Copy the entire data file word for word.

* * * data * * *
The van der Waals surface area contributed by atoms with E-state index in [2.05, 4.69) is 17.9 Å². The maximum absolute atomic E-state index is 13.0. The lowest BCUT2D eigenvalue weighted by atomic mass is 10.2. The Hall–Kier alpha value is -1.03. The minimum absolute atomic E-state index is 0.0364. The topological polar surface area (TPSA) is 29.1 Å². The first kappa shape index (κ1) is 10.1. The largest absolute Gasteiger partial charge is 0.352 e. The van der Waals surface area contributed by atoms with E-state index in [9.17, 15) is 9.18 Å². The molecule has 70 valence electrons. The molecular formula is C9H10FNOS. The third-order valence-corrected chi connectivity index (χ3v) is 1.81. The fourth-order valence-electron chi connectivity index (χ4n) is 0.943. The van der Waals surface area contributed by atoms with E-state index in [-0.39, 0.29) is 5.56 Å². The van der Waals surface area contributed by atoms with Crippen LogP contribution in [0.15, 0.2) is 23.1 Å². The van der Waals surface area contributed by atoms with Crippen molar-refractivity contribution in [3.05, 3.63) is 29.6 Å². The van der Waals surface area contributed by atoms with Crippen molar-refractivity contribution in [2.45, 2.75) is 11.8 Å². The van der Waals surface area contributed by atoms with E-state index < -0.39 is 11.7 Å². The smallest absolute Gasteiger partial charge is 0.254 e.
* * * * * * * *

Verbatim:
The van der Waals surface area contributed by atoms with E-state index in [2.05, 4.69) is 17.9 Å². The maximum absolute atomic E-state index is 13.0. The lowest BCUT2D eigenvalue weighted by atomic mass is 10.2. The Hall–Kier alpha value is -1.03. The minimum absolute atomic E-state index is 0.0364. The topological polar surface area (TPSA) is 29.1 Å². The first kappa shape index (κ1) is 10.1. The largest absolute Gasteiger partial charge is 0.352 e. The van der Waals surface area contributed by atoms with E-state index in [9.17, 15) is 9.18 Å². The molecule has 70 valence electrons. The molecular formula is C9H10FNOS. The third-order valence-corrected chi connectivity index (χ3v) is 1.81. The fourth-order valence-electron chi connectivity index (χ4n) is 0.943. The van der Waals surface area contributed by atoms with E-state index in [-0.39, 0.29) is 5.56 Å². The van der Waals surface area contributed by atoms with Crippen LogP contribution in [0.15, 0.2) is 23.1 Å². The van der Waals surface area contributed by atoms with Crippen molar-refractivity contribution in [3.05, 3.63) is 29.6 Å². The van der Waals surface area contributed by atoms with Crippen molar-refractivity contribution in [2.45, 2.75) is 11.8 Å². The van der Waals surface area contributed by atoms with E-state index < -0.39 is 11.7 Å². The smallest absolute Gasteiger partial charge is 0.254 e.